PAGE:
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Kentucky Vs. Louisville: Two Days Of Previews

The preliminaries are over.  The skirmishes are finished.  It's time for the two big boys in the state of Kentucky to get into the Octagon, and do battle for the glory of the Commonwealth.

This is the game all of Kentucky, and much of the college basketball universe, looks forward to every year.  Yes, there is the Duke-UNC rivalry, and that is surely a classic.  Yes, there is Indiana-Purdue.  Washington and Washington State.  There are lots of great college rivalries, but in this writer's humble opinion, none of them reaches the level of intensity of the Kentucky Wildcats versus the Louisville Cardinals and their annual basketball contest.

As we move closer to the game, A Sea of Blue will be examining the matchup in-depth, not just from a statistical perspective (although we will certainly be doing that), but from a historical and personal perspective.  This first article will deal more with the latter.

Kentucky-Louisville History

The first place to begin in any discussion of the rivalry history between Kentucky and Louisville is Jon Scott's website, There, you will find the rivalry laid bare in great detail.  It is required reading for all Kentucky fans who care about the Louisville rivalry, and every year about this time I find myself going back there to re-remember old classics and how things got to where they are.

A few of the highlights you can find at Jon's site:

  • The determination of Adolph Rupp not to play in-state schools that cost this rivalry many years of games.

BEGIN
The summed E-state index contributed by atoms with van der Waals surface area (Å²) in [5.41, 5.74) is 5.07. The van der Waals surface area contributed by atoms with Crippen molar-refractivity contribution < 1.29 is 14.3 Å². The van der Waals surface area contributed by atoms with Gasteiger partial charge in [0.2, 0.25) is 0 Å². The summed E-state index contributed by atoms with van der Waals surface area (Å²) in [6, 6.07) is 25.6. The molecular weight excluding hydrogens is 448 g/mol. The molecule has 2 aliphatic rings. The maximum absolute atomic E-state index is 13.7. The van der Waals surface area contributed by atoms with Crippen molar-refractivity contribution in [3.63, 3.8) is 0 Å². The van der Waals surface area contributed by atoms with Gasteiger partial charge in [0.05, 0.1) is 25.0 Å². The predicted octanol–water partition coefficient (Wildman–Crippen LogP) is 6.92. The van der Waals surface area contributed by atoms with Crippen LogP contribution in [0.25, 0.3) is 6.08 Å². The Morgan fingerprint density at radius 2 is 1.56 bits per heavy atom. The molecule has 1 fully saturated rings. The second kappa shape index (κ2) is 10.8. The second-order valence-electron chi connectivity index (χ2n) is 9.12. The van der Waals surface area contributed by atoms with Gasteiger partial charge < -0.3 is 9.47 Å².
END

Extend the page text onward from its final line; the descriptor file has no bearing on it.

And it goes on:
• How Ralph Beard almost transferred to Louisville in 1945.
  • The recruiting war over Wes Unseld.  This was perhaps the modern genesis of much of the bad blood between schools, as this recruitment highlighted how the "race card" was played against Kentucky in the 1950's and 1960's.
  • How Denny Crum started the modern rivalry with disrespectful words toward Kentucky's outstanding 1971 recruiting class of Kevin Grevey, Jimmy Dan Connor et. al.  To be fair to Crum, back in those days, coaches could do that sort of thing without any real negative consequences, unencumbered by the political correctness that informs today's pronouncements.
  • The NCAA's efforts to set up meetings between Kentucky and Louisville in the NCAA tournament which eventually resulted in the "Dream Game" in 1983.
  • How the first regular season game turned out to be the second-worst defeat Louisville coach Denny Crum had ever suffered at Louisville.
  • How Eddie Sutton inflamed the Cardinal faithful in 1987, and how Rex Chapman backed him up on the floor, handing Crum his worst defeat as Cardinal coach.

Jon's piece does not include the Pitino years, which he hasn't gotten around to adding.  What continues to amaze me is the intensity of the rivalry that has only really been going on for 26 years.  That speaks volumes about the pent-up frustration, pretty much by fans of both teams, that developed during the Rupp and early years of Joe B. Hall.  Even though many Kentucky fans of the day subscribed to the idea that playing Louisville was unnecessary and undesirable, many wanted a chance at the Cardinals, particularly when Denny Crum started running his mouth.

Again, to Crum's credit, his constant jibes were a big part of the reason the annual game actually happened, and very few fans of either school (even though Louisville has been on the losing end significantly more often than Kentucky) have reason to regret the ultimate outcome.

Next, we'll be looking at position matchups for Friday's game.